While attempting to repair and install a faulty, 8 foot long fluorescent light fixture, a laborer was electrocuted. He was in the third year of a 4 year apprentice program governed by the State of Ohio at a custom mold making shop. The light fixture was to be suspended by two sections of furnace chain about 2 feet below a 14 foot ceiling. During installation the excess chain was draped over sprinkler system pipes. Several times the fixture was secured in place and then plugged in, only to emit an orange glow. Workers unplugged the light, lowered it and laid it upside down. When plugged into an extension cord attached to a 110 volt receptacle, the bulbs lit properly. Without unplugging the fixture the victim turned it over, held it under his arm, and began to climb on a 2.5 foot tall metal stool when he was electrocuted. A coworker resting against the pipes of the sprinkler system was knocked backward by current that traveled up the chains and through the pipes. A short was found in the internal wiring of the fixture, which was active when the fixture was in its proper position, but not upside down. As the victim climbed the stool, the short reappeared, causing electrocution of the worker. Recommendations arising from this accident were that industrial electrical systems be periodically inspected and upgraded, that a comprehensive safety program be developed and implemented at this facility, that employees receive training in hazard awareness and recognition, and that proper work platforms be provided and used for elevated work surfaces.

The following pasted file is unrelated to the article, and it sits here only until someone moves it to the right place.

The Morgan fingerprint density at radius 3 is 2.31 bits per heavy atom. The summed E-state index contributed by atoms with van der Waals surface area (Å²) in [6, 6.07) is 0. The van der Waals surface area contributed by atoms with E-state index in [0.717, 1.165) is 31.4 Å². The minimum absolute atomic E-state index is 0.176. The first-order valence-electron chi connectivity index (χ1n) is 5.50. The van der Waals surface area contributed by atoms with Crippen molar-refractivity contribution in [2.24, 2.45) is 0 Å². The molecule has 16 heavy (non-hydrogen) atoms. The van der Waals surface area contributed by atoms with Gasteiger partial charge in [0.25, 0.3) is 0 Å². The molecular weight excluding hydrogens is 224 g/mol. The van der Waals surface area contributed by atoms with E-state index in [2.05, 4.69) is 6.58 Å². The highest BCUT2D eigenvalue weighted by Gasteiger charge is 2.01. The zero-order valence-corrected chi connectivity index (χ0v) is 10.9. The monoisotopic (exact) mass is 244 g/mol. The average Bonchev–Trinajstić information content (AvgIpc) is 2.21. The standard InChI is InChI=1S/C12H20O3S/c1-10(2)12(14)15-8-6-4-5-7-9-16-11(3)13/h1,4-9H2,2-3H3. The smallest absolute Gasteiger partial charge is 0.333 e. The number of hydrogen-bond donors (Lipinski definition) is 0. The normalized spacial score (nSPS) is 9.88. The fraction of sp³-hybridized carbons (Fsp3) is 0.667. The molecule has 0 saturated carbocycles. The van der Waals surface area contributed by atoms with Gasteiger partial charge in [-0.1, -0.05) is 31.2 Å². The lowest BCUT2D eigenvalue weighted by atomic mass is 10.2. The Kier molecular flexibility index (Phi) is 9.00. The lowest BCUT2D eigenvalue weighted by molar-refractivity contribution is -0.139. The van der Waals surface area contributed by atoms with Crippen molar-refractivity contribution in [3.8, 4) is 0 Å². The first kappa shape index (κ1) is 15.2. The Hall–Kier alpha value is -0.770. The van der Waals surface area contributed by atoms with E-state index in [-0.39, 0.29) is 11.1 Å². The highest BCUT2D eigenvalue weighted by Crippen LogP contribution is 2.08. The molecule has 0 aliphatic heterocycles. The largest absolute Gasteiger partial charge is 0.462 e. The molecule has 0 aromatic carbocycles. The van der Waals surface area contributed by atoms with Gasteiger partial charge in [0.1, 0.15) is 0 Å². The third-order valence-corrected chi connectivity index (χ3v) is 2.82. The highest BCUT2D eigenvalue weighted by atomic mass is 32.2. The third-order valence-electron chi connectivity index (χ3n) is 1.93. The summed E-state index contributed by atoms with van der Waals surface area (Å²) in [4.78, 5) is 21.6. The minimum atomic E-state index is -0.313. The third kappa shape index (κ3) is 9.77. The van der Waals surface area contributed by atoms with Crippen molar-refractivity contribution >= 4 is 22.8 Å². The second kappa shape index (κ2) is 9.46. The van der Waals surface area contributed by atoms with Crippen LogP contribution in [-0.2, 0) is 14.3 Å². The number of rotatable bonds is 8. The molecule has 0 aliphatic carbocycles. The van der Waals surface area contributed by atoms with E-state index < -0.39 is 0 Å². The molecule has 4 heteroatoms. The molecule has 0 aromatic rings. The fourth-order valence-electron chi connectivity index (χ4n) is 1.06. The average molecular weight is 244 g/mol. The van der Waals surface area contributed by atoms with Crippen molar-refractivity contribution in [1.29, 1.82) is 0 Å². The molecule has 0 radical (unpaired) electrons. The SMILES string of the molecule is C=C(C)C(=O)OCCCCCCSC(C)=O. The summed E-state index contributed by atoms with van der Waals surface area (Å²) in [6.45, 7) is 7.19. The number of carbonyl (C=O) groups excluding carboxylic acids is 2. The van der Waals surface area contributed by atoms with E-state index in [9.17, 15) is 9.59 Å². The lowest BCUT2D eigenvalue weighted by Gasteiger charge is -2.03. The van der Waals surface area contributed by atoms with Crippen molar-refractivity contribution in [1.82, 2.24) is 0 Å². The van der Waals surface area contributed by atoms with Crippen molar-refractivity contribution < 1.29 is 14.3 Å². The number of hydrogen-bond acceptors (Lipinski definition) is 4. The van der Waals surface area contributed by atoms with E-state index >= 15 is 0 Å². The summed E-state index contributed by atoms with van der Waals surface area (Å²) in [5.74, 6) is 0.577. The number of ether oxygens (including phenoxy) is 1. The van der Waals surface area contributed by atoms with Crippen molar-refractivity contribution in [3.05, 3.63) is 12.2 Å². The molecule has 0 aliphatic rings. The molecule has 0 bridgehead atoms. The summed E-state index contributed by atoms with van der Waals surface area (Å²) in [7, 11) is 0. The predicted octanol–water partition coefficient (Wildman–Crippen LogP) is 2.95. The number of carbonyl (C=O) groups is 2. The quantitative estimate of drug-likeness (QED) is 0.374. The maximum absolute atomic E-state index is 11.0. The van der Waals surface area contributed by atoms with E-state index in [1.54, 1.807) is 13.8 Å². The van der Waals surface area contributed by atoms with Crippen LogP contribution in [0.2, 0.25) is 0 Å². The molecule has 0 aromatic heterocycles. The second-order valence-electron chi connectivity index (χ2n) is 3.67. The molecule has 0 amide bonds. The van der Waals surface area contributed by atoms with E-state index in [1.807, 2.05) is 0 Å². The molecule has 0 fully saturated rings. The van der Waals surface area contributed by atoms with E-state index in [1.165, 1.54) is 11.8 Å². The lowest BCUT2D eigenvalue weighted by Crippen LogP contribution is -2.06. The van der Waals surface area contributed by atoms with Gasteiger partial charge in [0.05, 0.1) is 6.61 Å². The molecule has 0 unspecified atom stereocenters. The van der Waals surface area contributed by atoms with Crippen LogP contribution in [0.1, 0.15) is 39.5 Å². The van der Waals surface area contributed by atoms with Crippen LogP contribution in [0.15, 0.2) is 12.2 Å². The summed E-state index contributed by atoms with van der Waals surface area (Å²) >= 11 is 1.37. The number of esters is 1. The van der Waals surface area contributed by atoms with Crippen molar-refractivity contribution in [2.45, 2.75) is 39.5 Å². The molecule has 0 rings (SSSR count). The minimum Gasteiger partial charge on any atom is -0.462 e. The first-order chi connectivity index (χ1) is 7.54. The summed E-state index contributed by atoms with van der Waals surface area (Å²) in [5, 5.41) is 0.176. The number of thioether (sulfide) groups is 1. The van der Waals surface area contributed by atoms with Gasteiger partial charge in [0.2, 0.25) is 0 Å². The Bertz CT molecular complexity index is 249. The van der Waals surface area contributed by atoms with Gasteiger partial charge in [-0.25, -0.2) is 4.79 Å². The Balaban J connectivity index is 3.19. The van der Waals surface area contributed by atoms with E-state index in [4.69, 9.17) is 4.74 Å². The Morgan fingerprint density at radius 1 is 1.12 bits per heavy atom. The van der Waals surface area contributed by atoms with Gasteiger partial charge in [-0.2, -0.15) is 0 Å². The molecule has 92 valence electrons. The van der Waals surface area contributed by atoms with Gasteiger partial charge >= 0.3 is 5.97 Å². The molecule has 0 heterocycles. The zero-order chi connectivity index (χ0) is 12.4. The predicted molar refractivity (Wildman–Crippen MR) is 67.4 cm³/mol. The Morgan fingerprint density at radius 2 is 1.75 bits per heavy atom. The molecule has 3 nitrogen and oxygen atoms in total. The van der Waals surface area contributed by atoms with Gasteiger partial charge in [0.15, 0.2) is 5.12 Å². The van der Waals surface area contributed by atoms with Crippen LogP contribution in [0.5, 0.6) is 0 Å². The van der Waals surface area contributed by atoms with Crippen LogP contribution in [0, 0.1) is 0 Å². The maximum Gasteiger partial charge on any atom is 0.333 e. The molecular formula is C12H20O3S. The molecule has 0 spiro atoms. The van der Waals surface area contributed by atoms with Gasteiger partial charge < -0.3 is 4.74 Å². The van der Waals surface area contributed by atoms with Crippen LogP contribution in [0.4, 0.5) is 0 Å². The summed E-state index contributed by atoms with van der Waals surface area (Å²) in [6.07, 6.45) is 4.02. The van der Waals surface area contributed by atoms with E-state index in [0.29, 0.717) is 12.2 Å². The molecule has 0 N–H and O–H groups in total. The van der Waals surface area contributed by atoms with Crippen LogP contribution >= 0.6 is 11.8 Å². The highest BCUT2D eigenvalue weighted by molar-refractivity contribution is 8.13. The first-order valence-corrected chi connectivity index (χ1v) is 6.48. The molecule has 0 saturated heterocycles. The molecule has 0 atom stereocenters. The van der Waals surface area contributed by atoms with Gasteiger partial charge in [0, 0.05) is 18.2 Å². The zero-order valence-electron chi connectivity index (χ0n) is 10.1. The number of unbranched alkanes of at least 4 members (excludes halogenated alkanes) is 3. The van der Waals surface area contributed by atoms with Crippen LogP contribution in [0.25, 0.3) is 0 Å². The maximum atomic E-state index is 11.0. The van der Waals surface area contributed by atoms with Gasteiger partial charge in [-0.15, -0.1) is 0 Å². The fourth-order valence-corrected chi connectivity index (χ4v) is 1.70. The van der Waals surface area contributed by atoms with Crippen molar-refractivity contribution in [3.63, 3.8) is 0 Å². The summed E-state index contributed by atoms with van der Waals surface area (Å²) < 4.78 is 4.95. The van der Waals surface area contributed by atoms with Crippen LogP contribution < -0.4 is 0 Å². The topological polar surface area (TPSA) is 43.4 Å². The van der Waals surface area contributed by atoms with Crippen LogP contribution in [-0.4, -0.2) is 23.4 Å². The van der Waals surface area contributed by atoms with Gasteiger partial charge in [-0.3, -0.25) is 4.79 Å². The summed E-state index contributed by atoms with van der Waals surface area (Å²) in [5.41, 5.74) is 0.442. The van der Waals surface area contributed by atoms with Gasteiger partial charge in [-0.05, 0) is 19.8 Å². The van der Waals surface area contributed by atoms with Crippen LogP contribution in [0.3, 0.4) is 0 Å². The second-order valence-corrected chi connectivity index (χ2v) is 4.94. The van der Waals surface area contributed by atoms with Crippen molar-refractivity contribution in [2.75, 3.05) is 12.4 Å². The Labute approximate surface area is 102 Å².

Division of Safety Research, NIOSH, U.S. Department of Health and Human Services, Morgantown, West Virginia, Report No. FACE-87-22, 4 pages